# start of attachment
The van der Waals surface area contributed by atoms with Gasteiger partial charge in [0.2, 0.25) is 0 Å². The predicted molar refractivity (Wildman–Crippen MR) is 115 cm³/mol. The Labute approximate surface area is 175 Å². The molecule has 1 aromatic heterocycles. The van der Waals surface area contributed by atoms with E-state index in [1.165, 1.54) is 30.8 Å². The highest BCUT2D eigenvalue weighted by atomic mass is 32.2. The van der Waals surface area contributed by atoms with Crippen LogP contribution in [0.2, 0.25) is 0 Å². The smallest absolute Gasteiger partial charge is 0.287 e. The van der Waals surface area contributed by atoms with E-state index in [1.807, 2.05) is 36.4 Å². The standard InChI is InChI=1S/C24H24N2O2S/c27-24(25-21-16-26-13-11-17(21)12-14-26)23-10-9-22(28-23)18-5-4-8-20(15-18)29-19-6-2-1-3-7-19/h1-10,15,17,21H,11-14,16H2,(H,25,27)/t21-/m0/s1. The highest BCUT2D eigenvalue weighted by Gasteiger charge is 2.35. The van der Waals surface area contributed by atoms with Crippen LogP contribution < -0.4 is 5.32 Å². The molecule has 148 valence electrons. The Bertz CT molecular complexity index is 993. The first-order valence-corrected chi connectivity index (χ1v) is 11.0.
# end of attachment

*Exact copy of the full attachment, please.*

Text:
The van der Waals surface area contributed by atoms with Gasteiger partial charge in [0.2, 0.25) is 0 Å². The predicted molar refractivity (Wildman–Crippen MR) is 115 cm³/mol. The Labute approximate surface area is 175 Å². The molecule has 1 aromatic heterocycles. The van der Waals surface area contributed by atoms with E-state index in [1.165, 1.54) is 30.8 Å². The highest BCUT2D eigenvalue weighted by atomic mass is 32.2. The van der Waals surface area contributed by atoms with Crippen LogP contribution in [0.2, 0.25) is 0 Å². The smallest absolute Gasteiger partial charge is 0.287 e. The van der Waals surface area contributed by atoms with E-state index in [1.807, 2.05) is 36.4 Å². The standard InChI is InChI=1S/C24H24N2O2S/c27-24(25-21-16-26-13-11-17(21)12-14-26)23-10-9-22(28-23)18-5-4-8-20(15-18)29-19-6-2-1-3-7-19/h1-10,15,17,21H,11-14,16H2,(H,25,27)/t21-/m0/s1. The highest BCUT2D eigenvalue weighted by Gasteiger charge is 2.35. The van der Waals surface area contributed by atoms with Crippen LogP contribution < -0.4 is 5.32 Å². The molecule has 148 valence electrons. The Bertz CT molecular complexity index is 993. The first-order valence-corrected chi connectivity index (χ1v) is 11.0.